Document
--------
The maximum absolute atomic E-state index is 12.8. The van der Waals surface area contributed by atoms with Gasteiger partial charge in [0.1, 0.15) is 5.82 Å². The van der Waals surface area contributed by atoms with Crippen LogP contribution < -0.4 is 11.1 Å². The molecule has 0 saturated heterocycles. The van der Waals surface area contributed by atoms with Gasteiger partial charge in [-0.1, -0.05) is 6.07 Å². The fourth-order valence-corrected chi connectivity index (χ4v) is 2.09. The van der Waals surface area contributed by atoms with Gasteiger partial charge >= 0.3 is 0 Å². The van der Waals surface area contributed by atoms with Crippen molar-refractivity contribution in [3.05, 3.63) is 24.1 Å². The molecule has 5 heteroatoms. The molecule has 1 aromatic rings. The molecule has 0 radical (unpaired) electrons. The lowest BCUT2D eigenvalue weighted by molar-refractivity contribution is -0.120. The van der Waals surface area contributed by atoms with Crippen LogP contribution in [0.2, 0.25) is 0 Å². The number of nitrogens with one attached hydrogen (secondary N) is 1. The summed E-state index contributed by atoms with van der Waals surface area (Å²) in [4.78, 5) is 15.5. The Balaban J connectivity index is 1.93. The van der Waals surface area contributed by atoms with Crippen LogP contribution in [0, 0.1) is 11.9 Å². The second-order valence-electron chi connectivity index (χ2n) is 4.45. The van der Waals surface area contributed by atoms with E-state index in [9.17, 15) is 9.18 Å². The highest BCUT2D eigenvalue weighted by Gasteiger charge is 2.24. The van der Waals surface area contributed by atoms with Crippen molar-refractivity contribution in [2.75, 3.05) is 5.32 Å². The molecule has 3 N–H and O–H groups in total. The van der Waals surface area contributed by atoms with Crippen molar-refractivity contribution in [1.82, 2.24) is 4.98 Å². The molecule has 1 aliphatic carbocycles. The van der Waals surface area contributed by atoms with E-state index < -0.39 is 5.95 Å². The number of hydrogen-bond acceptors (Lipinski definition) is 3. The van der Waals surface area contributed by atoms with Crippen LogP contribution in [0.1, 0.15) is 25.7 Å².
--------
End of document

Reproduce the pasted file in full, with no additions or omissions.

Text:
The maximum absolute atomic E-state index is 12.8. The van der Waals surface area contributed by atoms with Gasteiger partial charge in [0.1, 0.15) is 5.82 Å². The van der Waals surface area contributed by atoms with Crippen LogP contribution < -0.4 is 11.1 Å². The molecule has 0 saturated heterocycles. The van der Waals surface area contributed by atoms with Gasteiger partial charge in [-0.1, -0.05) is 6.07 Å². The fourth-order valence-corrected chi connectivity index (χ4v) is 2.09. The van der Waals surface area contributed by atoms with Gasteiger partial charge >= 0.3 is 0 Å². The van der Waals surface area contributed by atoms with Crippen molar-refractivity contribution in [3.05, 3.63) is 24.1 Å². The molecule has 5 heteroatoms. The molecule has 1 aromatic rings. The molecule has 0 radical (unpaired) electrons. The lowest BCUT2D eigenvalue weighted by molar-refractivity contribution is -0.120. The van der Waals surface area contributed by atoms with Crippen LogP contribution in [0.2, 0.25) is 0 Å². The number of nitrogens with one attached hydrogen (secondary N) is 1. The summed E-state index contributed by atoms with van der Waals surface area (Å²) in [4.78, 5) is 15.5. The Balaban J connectivity index is 1.93. The van der Waals surface area contributed by atoms with Crippen LogP contribution in [0, 0.1) is 11.9 Å². The second-order valence-electron chi connectivity index (χ2n) is 4.45. The van der Waals surface area contributed by atoms with E-state index in [9.17, 15) is 9.18 Å². The highest BCUT2D eigenvalue weighted by Gasteiger charge is 2.24. The van der Waals surface area contributed by atoms with Crippen molar-refractivity contribution in [2.75, 3.05) is 5.32 Å². The molecule has 3 N–H and O–H groups in total. The van der Waals surface area contributed by atoms with Crippen molar-refractivity contribution in [1.82, 2.24) is 4.98 Å². The molecule has 1 aliphatic carbocycles. The van der Waals surface area contributed by atoms with E-state index < -0.39 is 5.95 Å². The number of hydrogen-bond acceptors (Lipinski definition) is 3. The van der Waals surface area contributed by atoms with Crippen LogP contribution in [0.1, 0.15) is 25.7 Å².